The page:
The active ingredient in all aspirin on the market as of 2014 is a synthetic compound called acetyl salicylic acid. This is a derivative of the compound salicin. Plants and trees, most notably the willow tree, naturally produce salicin.
Synthetic aspirin was first discovered by a German chemist named Felix Hoffman in the year 1897. For many years before this discovery, salicin, the naturally occurring form, was used to treat fevers and relieve pain. Because the natural salicin compound irritated the lining of the stomach and mouth, it rarely was prescribed for treating ailments. Hoffman remedied this problem when he discovered how to artificially synthesize salicin, and he began to commercially produce aspirin.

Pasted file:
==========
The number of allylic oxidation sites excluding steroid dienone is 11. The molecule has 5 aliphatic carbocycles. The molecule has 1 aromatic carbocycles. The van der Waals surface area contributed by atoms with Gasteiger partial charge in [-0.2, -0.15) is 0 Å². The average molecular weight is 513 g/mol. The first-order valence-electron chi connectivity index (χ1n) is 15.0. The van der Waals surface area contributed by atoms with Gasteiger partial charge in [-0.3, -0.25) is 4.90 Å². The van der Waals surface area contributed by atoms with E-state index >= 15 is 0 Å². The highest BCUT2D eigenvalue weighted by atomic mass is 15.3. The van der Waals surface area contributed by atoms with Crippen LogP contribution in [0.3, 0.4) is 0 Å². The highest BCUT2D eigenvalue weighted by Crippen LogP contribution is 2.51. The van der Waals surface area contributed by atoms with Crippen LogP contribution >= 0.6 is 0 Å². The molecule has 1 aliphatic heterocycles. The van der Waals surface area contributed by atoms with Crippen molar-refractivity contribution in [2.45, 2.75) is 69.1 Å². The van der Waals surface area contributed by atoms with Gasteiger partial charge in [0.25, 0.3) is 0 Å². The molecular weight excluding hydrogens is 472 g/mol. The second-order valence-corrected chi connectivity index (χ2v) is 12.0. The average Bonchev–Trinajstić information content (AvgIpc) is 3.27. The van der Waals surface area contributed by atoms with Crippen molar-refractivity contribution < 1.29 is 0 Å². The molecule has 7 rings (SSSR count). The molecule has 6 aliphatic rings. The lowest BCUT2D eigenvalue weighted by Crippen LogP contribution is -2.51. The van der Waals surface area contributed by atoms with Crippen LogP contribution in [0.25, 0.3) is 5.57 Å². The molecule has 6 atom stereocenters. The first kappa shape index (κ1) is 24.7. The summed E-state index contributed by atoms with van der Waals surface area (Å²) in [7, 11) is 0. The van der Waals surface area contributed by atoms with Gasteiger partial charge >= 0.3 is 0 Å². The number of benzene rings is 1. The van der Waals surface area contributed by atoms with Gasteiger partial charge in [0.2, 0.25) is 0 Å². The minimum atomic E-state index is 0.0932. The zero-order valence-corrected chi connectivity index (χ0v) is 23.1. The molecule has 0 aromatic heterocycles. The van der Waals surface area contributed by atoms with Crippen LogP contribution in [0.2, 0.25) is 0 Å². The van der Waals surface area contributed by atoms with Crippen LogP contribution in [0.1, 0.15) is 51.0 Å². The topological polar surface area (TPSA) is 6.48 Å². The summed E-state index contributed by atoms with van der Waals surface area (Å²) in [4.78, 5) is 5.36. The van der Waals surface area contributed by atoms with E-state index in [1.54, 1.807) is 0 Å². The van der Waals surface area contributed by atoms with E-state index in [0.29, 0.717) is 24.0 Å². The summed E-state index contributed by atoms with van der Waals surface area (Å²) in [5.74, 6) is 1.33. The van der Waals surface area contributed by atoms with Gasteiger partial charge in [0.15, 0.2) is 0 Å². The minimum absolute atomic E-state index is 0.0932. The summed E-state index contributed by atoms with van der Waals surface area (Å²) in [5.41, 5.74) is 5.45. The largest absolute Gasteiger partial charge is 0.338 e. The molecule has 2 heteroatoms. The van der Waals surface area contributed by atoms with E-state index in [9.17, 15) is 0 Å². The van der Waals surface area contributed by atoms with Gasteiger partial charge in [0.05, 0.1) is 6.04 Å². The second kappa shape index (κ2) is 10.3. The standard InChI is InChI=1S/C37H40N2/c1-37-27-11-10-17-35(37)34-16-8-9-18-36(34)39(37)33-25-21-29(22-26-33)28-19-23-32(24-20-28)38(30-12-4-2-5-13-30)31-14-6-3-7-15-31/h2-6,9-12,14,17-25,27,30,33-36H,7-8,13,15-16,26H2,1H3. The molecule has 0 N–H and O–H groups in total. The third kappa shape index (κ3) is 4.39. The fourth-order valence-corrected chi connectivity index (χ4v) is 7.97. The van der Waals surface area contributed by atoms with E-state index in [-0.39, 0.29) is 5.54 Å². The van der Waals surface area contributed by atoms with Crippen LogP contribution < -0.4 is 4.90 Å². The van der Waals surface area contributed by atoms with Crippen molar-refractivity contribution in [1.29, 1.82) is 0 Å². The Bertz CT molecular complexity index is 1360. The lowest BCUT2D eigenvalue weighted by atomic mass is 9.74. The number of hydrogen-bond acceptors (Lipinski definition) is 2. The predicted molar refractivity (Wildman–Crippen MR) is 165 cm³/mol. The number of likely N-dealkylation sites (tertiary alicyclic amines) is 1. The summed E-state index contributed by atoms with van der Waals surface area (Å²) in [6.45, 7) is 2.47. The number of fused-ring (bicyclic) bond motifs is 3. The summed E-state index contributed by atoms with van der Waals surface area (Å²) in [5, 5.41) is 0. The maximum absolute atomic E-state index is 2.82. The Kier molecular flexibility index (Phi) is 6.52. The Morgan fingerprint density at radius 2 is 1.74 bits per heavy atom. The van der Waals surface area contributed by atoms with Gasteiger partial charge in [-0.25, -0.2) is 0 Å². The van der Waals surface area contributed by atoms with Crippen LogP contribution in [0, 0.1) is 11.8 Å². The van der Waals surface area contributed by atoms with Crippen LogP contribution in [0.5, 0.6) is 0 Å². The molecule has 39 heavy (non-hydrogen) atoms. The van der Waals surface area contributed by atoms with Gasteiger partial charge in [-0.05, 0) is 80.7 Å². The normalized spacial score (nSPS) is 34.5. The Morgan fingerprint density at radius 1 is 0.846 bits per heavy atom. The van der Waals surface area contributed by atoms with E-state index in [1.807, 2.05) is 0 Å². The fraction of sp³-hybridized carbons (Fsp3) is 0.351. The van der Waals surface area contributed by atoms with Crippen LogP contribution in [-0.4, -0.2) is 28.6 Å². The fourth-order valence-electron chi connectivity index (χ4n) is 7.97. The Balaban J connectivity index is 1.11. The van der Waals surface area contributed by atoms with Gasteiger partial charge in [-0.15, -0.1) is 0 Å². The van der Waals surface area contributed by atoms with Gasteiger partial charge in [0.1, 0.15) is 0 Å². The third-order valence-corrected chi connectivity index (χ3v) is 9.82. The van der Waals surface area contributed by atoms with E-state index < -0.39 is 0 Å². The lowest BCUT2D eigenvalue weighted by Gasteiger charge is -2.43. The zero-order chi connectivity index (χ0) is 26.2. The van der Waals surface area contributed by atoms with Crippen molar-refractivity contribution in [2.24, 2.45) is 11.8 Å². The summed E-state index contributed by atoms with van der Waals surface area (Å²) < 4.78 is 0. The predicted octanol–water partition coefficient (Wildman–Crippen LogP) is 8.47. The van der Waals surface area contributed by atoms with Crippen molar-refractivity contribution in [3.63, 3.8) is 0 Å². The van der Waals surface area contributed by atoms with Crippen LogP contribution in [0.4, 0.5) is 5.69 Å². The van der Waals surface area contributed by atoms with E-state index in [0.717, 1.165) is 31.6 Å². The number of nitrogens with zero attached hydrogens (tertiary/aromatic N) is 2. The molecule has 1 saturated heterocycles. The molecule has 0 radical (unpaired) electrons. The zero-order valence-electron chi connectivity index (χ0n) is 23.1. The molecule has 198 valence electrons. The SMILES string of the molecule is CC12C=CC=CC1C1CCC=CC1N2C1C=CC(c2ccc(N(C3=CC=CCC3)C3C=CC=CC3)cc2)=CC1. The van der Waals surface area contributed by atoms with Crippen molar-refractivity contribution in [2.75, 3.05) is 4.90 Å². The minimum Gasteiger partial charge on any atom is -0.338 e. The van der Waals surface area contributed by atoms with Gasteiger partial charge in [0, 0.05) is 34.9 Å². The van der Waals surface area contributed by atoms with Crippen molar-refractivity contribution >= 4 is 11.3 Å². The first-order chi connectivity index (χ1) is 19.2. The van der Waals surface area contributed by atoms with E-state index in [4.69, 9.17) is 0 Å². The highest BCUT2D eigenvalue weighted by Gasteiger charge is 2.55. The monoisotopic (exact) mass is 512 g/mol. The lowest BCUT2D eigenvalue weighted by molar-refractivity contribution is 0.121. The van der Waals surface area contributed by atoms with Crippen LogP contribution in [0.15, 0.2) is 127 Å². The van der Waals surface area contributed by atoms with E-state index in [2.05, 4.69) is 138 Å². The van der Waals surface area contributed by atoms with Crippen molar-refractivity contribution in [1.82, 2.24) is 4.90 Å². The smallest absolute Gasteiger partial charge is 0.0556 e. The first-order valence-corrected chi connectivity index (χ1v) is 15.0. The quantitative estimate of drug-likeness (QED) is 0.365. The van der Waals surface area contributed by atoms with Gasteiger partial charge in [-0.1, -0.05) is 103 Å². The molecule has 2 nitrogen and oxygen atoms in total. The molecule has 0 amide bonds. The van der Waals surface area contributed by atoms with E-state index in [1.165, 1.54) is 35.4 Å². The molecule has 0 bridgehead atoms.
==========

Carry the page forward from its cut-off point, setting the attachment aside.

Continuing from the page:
As early as the year 400 B.C., willow tree extract was used by the Greeks for medicinal purposes. Famous Greek philosopher Hippocrates prescribed a drink made with willow tree extract to help mothers with labor pains. In the year 1763, an English reverend named Edward Stone conducted the first scientific study on the extract. He gave ground willow tree bark to 50 people suffering from rheumatic fever, recorded the results of the experiment and proved that the bark helped to lower fevers and stop pain and inflammation.